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Chesapeake Bay News

Archives: November 2007


New Figures Reflect Gains in Wetlands Restoration

Bay Program partners established and/or reestablished nearly 1,000 acres of wetlands between 2005 and 2006, contributing to a cumulative total of more than 11,000 acres since 1998, according to recently compiled numbers.

“Established” wetlands refer to forming a wetland where there previously wasn't one, such as re-shaping an upland site to make it suitable for wetland plants. “Reestablished” wetlands are areas that were historically marshes or swamps, but have been converted to another land use, such as farming. By reestablishing the land's hydrology, a wetland can form once again.

In 2000, Bay Program signatories agreed to pursue a net gain of 25,000 acres of tidal and non-tidal wetlands in the Bay watershed by 2010. These wetland acres would be gained through voluntary projects. In 2005, Bay Program partners clarified this goal to track only wetland establishment and re-establishment projects, which represent true gains in wetland acreage.

One such wetland restoration project was undertaken this year by Bay Program partners Ducks Unlimited, Maryland DNR, the Maryland-DC Audubon Society, the Waterfowl Festival and U.S. Fish & Wildlife Service Partners for Fish & Wildlife Program. Learn more about this project, which is restoring 63 acres of wetland habitat in Bozman, Maryland.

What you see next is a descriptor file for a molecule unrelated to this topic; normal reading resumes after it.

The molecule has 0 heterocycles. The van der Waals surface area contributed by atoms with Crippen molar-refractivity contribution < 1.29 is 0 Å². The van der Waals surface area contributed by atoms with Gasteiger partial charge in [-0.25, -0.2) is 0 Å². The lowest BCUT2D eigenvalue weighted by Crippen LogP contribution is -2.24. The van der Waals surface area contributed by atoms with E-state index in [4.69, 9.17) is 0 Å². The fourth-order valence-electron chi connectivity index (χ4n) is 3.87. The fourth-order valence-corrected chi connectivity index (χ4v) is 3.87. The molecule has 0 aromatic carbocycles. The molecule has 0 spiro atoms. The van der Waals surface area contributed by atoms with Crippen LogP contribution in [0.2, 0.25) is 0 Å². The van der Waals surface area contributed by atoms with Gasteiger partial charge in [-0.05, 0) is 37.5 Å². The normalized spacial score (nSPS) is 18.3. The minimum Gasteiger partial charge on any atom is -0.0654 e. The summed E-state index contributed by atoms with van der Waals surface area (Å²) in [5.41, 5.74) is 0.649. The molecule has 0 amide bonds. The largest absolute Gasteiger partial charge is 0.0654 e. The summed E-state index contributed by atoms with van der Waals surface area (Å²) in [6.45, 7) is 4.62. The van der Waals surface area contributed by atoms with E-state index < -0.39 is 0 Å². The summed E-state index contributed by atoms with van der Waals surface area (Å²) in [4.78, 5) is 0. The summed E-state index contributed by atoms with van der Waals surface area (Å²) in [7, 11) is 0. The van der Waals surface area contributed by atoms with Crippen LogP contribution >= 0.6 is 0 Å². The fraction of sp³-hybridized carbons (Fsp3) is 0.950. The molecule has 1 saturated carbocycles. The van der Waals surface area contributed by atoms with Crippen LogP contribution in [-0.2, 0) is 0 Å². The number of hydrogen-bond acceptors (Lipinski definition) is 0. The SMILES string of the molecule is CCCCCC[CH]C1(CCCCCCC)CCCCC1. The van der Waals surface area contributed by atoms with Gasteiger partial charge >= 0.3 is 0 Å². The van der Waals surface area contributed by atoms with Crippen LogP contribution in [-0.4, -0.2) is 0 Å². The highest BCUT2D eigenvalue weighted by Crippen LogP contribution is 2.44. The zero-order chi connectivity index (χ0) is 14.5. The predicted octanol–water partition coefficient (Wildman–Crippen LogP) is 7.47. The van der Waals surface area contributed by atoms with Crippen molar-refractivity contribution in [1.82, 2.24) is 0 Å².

While creating and restoring over 11,000 acres of wetlands in the Bay watershed is significant, there is still much work to be done to achieve the 25,000 acre goal by 2010.

Note: Not all of the wetlands counted are functional; they are present but not necessarily serving as a benefit to the bay.

Keywords: wetlands

Bay Program Partners Unite to Restore Critical Wetland Habitat on Maryland's Eastern Shore

When it comes to cleaning up the Bay, partnerships among state agencies and non-profit organizations give restoration efforts the most “bang for the buck” by coupling funding opportunities with unmatched expertise. This is evident at the 950-acre Jean Ellen DuPont Shehan Audubon Sanctuary, where Maryland DNR, the Maryland-DC Audubon Society, Ducks Unlimited and the Waterfowl Festival have teamed up to restore and enhance vital wildlife habitat.

The property, located in Bozman, Md., on a peninsula surrounded by three creeks, includes over 200 acres of grass meadows, 300 acres of woodlands, 8 miles of shoreline and 10 miles of walking trails. The Sanctuary is used for scientific research, outdoor science-based education and wildlife and habitat conservation. Nearly 200 bird species frequent the Sanctuary's diverse habitats throughout the year.

Ducks Unlimited, the nation's largest wetlands and waterfowl conservation group, is leading the effort to restore 63 acres of wildlife habitat at the Sanctuary: 25 acres of shallow water and emergent wetlands, 19 acres of forested buffers, 12 acres of wildlife food plots and 7 acres of warm season grass buffers. In addition to the water quality benefits that the project will provide, the site will also be used to demonstrate and showcase the effectiveness of partnerships in Bay restoration.